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Corporate Lawyer

Diverse Opportunities - Fulfilling Your Dream of Being a Corporate Lawyer

One of the most coveted positions in the practice of law is to become a corporate lawyer. Generally, it is because attorneys seek large salaries and 40-hour workweeks. 

However, the reality is that there are a number of different ways to serve as a corporate counsel. The most well-known is to be employed as an attorney for a corporation. The most demanding is likely to work at a national law firm that serves the needs of a number of corporate clients. An attorney can also diversify their own practice to include this area of law. There are a number of different opportunities that can allow you to achieve your goal of becoming a corporate lawyer. 

 

Working In-House For A Corporation

A number of attorneys strive to work as in-house counsel for large corporations. The dynamic of a number of these corporations is to have a large team of attorneys who specialize in very specific areas of law that require fundamental lawyering skills regarding mergers and acquisitions, government reporting, and taxes. The legal issues can be complex and very invigorating. These positions tend to have high salaries and very demanding hours. Therefore, attorneys can become "owned" by the corporation - to the detriment of their personal lives.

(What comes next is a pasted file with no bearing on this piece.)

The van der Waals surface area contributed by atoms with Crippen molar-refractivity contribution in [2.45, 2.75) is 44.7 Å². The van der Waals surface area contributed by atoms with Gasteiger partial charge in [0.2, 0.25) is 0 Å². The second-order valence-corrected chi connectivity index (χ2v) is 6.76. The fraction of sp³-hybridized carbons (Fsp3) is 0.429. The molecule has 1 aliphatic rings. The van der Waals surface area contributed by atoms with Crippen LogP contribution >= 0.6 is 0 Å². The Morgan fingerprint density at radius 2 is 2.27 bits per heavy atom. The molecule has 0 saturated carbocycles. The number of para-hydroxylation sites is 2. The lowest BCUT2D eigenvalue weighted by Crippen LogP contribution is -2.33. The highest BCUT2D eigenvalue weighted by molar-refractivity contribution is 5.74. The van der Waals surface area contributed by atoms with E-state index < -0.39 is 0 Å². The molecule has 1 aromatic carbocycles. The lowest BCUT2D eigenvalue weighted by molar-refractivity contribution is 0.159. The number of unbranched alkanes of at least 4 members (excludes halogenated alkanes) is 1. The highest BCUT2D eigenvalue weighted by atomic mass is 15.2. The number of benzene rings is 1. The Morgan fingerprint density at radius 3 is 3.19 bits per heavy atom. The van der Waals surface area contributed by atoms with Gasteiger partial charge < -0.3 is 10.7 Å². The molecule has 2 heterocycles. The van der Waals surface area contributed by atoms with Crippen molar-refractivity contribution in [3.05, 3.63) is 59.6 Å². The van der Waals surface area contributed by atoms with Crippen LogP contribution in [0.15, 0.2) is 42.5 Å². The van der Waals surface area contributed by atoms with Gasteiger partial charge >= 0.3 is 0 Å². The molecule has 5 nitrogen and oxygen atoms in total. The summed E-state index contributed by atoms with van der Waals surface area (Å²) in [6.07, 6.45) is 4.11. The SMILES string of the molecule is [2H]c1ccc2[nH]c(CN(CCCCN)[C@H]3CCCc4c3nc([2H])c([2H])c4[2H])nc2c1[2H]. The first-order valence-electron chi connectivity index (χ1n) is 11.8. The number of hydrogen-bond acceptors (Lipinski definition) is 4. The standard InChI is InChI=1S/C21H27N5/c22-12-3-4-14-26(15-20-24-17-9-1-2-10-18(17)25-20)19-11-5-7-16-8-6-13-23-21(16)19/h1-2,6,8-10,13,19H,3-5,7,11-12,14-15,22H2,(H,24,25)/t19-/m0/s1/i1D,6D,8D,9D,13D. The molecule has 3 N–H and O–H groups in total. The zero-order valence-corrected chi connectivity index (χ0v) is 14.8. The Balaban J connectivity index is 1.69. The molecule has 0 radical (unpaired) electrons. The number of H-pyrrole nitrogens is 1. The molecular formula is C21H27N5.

If you want to practice in this area, I would recommend conducting research regarding the reputation of the business as well as discussing the demands with someone who works there so you can make an informed decision of how it will affect your professional and personal life. 

Another option is to work as in-house counsel at a midsize or smaller corporation. I know a number of attorneys who, after practicing in different areas, accepted positions at a business as in-house counsel. These attorneys work at smaller businesses with 40-hour work weeks and they earn reasonable salaries. They value the stability of this employment but do not find the work particularly challenging as they tend to address contractual and employment issues on a daily basis. Overall, a number of attorneys enjoy the benefit of the quality of life that is afforded when working as in-house counsel for a smaller business. 

 

National Law Firms That Specialize In Representing Corporate Clients

For the last ten years, I have represented plaintiffs against the big banks regarding mortgage fraud. As the cases tend to last for years, I have had the opportunity to get to know a number of banking lawyers from nationally recognized law firms. 

At these firms, the attorneys have very demanding requirements for billable hours as well as required work hours, which can include evenings, weekends, and holidays. One attorney shared that he was the highest biller at his nationally recognized law firm and his reward for his success was a higher billing requirement the following year with the same financial compensation.  

One of the benefits of large firms is that they afford the opportunity for newly licensed attorneys to get experience. The starting salaries for new attorneys tend to be attractive and they have the opportunity to work under the direction of a senior attorney, which is a tremendous benefit because there is so much to learn when you start practicing law.